a) The Golgi apparatus consists of stacks of flattened membranous sacs.
    b) It receives proteins and lipids from the ER, modifies them, and sorts them for transport to specific destinations within or outside the cell.
    c) The Golgi apparatus is responsible for packaging and distributing cellular products.


    a) Mitochondria are double-membraned organelles known as the powerhouse of the cell.
    b) They generate adenosine triphosphate (ATP), the cell's primary energy currency, through cellular respiration.
    c) Mitochondria contain their own DNA and replicate independently within the cell.


    a) Lysosomes are small sac-like organelles containing digestive enzymes.
    b) They break down cellular waste, damaged organelles, and foreign materials, aiding in cell recycling and maintaining cellular health.


    a) Vacuoles are membrane-bound sacs that store water, nutrients, waste products, and other cellular materials.
    b) In plant cells, a large central vacuole helps maintain turgor pressure and stores nutrients.


    a) Ribosomes are tiny structures responsible for protein synthesis.
    b) They can be found free in the cytoplasm or attached to the rough ER.
    c) Ribosomes read the genetic information from the nucleus and assemble amino acids into proteins.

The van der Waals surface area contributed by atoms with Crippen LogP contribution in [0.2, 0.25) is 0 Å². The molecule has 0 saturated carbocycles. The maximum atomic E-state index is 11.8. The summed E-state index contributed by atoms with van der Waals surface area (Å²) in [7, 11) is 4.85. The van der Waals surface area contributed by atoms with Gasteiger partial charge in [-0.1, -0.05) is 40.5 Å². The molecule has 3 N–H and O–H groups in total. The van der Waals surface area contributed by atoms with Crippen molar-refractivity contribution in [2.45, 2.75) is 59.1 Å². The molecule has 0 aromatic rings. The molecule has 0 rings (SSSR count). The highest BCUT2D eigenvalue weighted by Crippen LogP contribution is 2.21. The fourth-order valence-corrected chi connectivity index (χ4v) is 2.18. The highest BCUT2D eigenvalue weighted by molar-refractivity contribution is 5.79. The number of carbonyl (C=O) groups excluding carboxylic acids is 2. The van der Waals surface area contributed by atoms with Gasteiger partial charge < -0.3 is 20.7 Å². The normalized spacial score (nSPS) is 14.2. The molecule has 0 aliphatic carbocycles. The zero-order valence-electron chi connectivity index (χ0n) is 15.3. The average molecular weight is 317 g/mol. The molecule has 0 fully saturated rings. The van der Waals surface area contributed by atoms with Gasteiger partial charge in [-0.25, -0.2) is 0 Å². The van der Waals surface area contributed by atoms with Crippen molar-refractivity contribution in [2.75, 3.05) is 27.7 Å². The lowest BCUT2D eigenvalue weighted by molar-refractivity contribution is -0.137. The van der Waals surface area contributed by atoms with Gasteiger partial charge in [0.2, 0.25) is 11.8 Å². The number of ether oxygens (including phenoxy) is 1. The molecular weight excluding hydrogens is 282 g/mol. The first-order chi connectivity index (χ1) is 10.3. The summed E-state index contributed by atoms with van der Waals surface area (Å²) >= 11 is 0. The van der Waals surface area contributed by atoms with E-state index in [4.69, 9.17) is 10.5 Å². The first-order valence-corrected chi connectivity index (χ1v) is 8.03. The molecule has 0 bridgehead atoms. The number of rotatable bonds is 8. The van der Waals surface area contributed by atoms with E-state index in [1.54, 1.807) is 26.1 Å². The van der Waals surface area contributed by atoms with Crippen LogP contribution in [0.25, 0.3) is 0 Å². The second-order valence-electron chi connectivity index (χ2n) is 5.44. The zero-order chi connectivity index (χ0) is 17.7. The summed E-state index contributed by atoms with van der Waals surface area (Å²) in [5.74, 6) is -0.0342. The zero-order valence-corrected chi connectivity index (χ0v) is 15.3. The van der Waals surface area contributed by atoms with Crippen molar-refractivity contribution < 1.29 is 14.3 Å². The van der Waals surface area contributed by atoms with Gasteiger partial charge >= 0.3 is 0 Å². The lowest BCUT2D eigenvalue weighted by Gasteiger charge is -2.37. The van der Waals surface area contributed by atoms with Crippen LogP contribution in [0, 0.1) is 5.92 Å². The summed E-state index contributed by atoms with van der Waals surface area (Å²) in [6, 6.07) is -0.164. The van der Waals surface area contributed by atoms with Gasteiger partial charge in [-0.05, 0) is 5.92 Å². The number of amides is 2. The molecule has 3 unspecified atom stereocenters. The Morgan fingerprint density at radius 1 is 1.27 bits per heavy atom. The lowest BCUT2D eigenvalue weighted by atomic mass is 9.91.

d) Each part of the cell has its specific function, and together, they work harmoniously to ensure the cell's survival and proper functioning within the organism. The coordinated activities of these organelles allow cells to carry out essential processes and maintain the life of the organism.

    Comparison of Plant and Animal Cells


    Plant Cell

    Animal Cell

    Cell Wall

    Present in plant cells, providing structural support and protection. Made of cellulose.

    Absent in animal cells, allowing for more flexibility in shape.


    Found in plant cells, including chloroplasts that contain chlorophyll for photosynthesis.

    Absent in animal cells; they do not have chloroplasts.


    Large central vacuole present in plant cells, storing water and other substances.

    Smaller and multiple vacuoles may be present in animal cells, but not as prominent as in plant cells.


    Plant cells are typically more rigid and have a fixed shape due to the presence of cell walls.

    Animal cells are more flexible in shape and can change shape as needed.


    Rarely found in plant cells.

    Abundant in animal cells, containing digestive enzymes for breaking down waste materials.

    Labelled Diagram of Plant Cell - Science Grade 8

    Labelled Diagram of Animal Cell - Science Grade 8

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    Similarities Between Plant and Animal Cells

    Cell Membrane: Present in both plant and animal cells, surrounds the cell and controls the movement of substances.
    Nucleus: Both plant and animal cells have a nucleus, housing the genetic material.
    Cytoplasm: Both cells have cytoplasm, where various cell organelles are located.
    Mitochondria: Both cells have mitochondria, which are responsible for producing energy through cellular respiration.
    Endoplasmic Reticulum: Both cells have endoplasmic reticulum, involved in protein synthesis and lipid metabolism.
    Golgi Apparatus: Present in both cells, involved in the processing and packaging of proteins.